Openly talking with your daughters about sex is uncomfortable. It is however, a better long term strategy. Getting past the awkward phase takes work. Start with the “pill.” It’s less scary for guys, but get to the condom soon, it could save their lives. Then progress to the actual relationships which often include sex. Imagine the insight you might bring into healthy partner relationships. Is she in a healthy relationship? How would you know if you’re blinded to it? Are there warning signs you might share IF its asked of you? Might you see something she’s missing?
You get to grow into a different kind of parent-child relationship if you can move past your discomfort. Make it age appropriate, but remember that “us guys,” have biases when it comes to our daughters, because… they’re our daughters, and we are actual patriarchy, because… we’re patriarchs.
5. Don’t hold Financial Leverage over your Daughter’s head
Not even a little. I am the primary financial provider in my home. I am needed, but my level of importance is not determined by the size of my financial contributions. We have budgets, criteria for purchases, and delegation, and as a parent, yes I have a lot of say. However, I don’t get to thump my chest and call it a day claiming “I pay the bills, so I get my way.” Financial abuse is one of the first tools of manipulation that a partner uses in asserting control in domestic violence. Don’t model that behavior, ever. Find other ways to feel important. Listen to your kids, they’re waiting to show you how.
It’s hard playing against your “role” though. For example, I don’t want my eldest daughter to go to a specific college. I think it’s a terrible mistake, but it’s hers to make. Affordability aside, unless there’s a conscientious objection to the institution, I can passionately argue my case, but I don’t get to harass her or manipulate her into false choices.
#adultlife. Wayy too soon…
Although, there is an argument to be made for allowing her to strike out on her own and self-fund her education, I did. Unfortunately though, that brings with it a mountain of debt with which I’m not comfortable. And in many minority households, the wealth gap is very real.
Read more: “Mommy, What’s a Miracle?”
6. Wash a Dish, learn to Cook
If Yan can Cook, so can you! When it comes to housework, we’re “all in.” My long hours don’t dismiss my contributions. Many men grew up equating the word domestic with “women’s work.” I lucked out, my mother’s cooking was horrendous, so in lieu of starving I picked up a skills from my granny and afternoon PBS.
Dismantling the preconceived gender roles by doing “what’s not expected” allows our daughters more say in how they define themselves. Skies are the starting line, not the limit. And according to a 2014 study by the University of British Columbia, “Dads who do housework, have more ambitious daughters.”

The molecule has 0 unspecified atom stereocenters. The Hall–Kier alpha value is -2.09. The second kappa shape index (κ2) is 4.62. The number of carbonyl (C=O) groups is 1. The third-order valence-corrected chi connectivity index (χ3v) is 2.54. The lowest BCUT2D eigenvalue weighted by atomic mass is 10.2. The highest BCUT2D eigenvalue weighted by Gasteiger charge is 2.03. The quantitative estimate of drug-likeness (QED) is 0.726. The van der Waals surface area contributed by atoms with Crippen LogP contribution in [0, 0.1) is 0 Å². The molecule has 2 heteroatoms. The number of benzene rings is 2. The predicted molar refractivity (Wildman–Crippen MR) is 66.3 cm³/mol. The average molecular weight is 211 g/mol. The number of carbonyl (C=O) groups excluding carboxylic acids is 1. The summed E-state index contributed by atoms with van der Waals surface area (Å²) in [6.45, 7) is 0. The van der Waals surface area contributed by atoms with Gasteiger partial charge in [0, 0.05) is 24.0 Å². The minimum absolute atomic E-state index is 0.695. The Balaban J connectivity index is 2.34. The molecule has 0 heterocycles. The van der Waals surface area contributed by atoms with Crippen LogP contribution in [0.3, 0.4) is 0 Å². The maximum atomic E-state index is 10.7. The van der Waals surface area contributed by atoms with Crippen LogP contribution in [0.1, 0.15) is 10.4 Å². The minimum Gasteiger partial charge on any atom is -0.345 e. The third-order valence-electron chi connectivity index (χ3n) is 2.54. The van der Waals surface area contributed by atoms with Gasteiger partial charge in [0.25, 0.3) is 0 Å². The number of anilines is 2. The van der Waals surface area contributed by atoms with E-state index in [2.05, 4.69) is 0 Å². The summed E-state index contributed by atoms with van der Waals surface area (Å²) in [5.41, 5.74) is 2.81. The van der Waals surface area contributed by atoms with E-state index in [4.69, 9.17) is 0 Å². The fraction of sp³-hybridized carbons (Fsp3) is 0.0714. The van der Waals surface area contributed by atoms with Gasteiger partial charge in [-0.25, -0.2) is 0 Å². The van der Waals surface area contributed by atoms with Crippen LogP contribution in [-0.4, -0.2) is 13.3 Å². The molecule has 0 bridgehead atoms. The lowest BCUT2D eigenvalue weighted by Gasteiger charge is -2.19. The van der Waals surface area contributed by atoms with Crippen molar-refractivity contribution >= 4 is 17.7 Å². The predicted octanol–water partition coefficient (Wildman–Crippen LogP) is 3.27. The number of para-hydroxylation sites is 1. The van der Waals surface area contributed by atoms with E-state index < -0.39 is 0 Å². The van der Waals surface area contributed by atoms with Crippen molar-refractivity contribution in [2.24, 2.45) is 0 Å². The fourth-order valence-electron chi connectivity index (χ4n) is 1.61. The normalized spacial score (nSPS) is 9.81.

I can certainly get behind that.
Its also kind of fun. I have a crazy schedule and sometimes I’m not available. Cooking together allows us more time together. Its also an obvious life skill.
7. Let them try on different hats
The first time I heard someone tell my daughter “you can’t do that, because you’re a girl,” resulted in the clap back heard round the world. What do mean she can’t do that? She can do whatever she chooses. “I bet she can’t pee standing up!” – oh really you lil… “baby, please show this young man a thing or two.” I don’t know if it was my projected hypercompetitive nature that day, but two smiles and an eew later, I doubt that young man was the same.
Yes, if I can do it, she could do it. But I also found that if she could do it, then I could do it too. And if she saw me doing it, then she could do anything, because to a child, daddies (and mommies), are bigger than the roles defined by society.
Read more: Spanking Causes as Much Harm as Abuse
8. Strength in numbers, but don’t be afraid to stand alone
Dads can make great single parents, including Black fathers by the way (its true). No better and no worse, I’ve found, it just depends on the circumstance. You can’t replace mommy, but sometimes things just don’t work out. My first marriage ended badly, resulting in me having to raise two children on my own for a while. Getting over the initial grief and fear, I discovered I had a job to do. Cooking I had down, laundry wasn’t a big deal, but I needed to raise a daughter. That meant hair, and a bra, and a talk about a monthly visit that I was in no way qualified to have. It was all “girlie stuff” and I barely had “manhood” figured out.
She was going to be raised in a perpetual bachelor pad, living a life of ponytails and gourmet ramen. I was the LEAST qualified person I knew to raise a girl. Being alone tests you. I couldn’t send “booboos” to mommy anymore, I had to learn to treat them myself. Magical Band-Aids, painkilling kisses, braiding, and learning to mend broken hearts – all skills I didn’t know I possessed. My daughter got to see me juggle parenthood, my studies, my career, and my personal life. I learned to do hair and makeup, and even more importantly, listen.
And doing makeup hasn’t affected my bench or my squats – at all.
#If I can do it, you can too.
Alix Jules is a secular activist, involved in issues regarding the role of diversity in the atheist community as well as atheism in diverse communities.